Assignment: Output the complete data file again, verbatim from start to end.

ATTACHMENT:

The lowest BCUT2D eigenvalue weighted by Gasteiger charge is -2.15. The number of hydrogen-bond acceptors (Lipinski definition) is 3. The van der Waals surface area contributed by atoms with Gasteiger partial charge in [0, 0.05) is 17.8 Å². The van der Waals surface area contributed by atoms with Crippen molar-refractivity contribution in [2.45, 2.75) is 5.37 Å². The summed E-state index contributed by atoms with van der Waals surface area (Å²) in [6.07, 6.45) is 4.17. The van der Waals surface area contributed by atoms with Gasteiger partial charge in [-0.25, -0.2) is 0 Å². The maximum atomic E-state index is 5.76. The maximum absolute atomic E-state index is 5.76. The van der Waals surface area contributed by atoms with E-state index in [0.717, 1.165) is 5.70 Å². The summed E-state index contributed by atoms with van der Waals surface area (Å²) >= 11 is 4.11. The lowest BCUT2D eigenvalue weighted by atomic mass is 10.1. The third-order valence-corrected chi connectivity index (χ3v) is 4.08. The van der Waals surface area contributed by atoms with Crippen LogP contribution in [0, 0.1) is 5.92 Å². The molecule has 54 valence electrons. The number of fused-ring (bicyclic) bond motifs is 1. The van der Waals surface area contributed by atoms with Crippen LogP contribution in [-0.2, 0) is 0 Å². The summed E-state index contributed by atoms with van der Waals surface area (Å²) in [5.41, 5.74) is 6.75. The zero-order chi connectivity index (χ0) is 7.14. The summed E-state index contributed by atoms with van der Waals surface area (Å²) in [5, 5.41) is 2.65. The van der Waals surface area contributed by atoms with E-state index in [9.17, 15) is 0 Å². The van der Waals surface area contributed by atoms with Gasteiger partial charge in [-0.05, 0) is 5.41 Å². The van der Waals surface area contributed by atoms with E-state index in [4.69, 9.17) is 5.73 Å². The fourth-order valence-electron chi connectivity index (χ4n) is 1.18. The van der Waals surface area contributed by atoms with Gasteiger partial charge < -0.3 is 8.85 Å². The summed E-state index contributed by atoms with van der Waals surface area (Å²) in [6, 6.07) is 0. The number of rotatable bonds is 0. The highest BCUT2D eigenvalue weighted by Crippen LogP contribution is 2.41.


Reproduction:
The lowest BCUT2D eigenvalue weighted by Gasteiger charge is -2.15. The number of hydrogen-bond acceptors (Lipinski definition) is 3. The van der Waals surface area contributed by atoms with Gasteiger partial charge in [0, 0.05) is 17.8 Å². The van der Waals surface area contributed by atoms with Crippen molar-refractivity contribution in [2.45, 2.75) is 5.37 Å². The summed E-state index contributed by atoms with van der Waals surface area (Å²) in [6.07, 6.45) is 4.17. The van der Waals surface area contributed by atoms with Gasteiger partial charge in [-0.25, -0.2) is 0 Å². The maximum atomic E-state index is 5.76. The maximum absolute atomic E-state index is 5.76. The van der Waals surface area contributed by atoms with E-state index in [0.717, 1.165) is 5.70 Å². The summed E-state index contributed by atoms with van der Waals surface area (Å²) >= 11 is 4.11. The lowest BCUT2D eigenvalue weighted by atomic mass is 10.1. The third-order valence-corrected chi connectivity index (χ3v) is 4.08. The van der Waals surface area contributed by atoms with Crippen LogP contribution in [0, 0.1) is 5.92 Å². The molecule has 54 valence electrons. The number of fused-ring (bicyclic) bond motifs is 1. The van der Waals surface area contributed by atoms with Crippen LogP contribution in [-0.2, 0) is 0 Å². The summed E-state index contributed by atoms with van der Waals surface area (Å²) in [5.41, 5.74) is 6.75. The zero-order chi connectivity index (χ0) is 7.14. The summed E-state index contributed by atoms with van der Waals surface area (Å²) in [5, 5.41) is 2.65. The van der Waals surface area contributed by atoms with E-state index in [9.17, 15) is 0 Å². The van der Waals surface area contributed by atoms with Gasteiger partial charge in [-0.05, 0) is 5.41 Å². The van der Waals surface area contributed by atoms with E-state index in [4.69, 9.17) is 5.73 Å². The fourth-order valence-electron chi connectivity index (χ4n) is 1.18. The van der Waals surface area contributed by atoms with Gasteiger partial charge < -0.3 is 8.85 Å². The summed E-state index contributed by atoms with van der Waals surface area (Å²) in [6, 6.07) is 0. The number of rotatable bonds is 0. The highest BCUT2D eigenvalue weighted by Crippen LogP contribution is 2.41.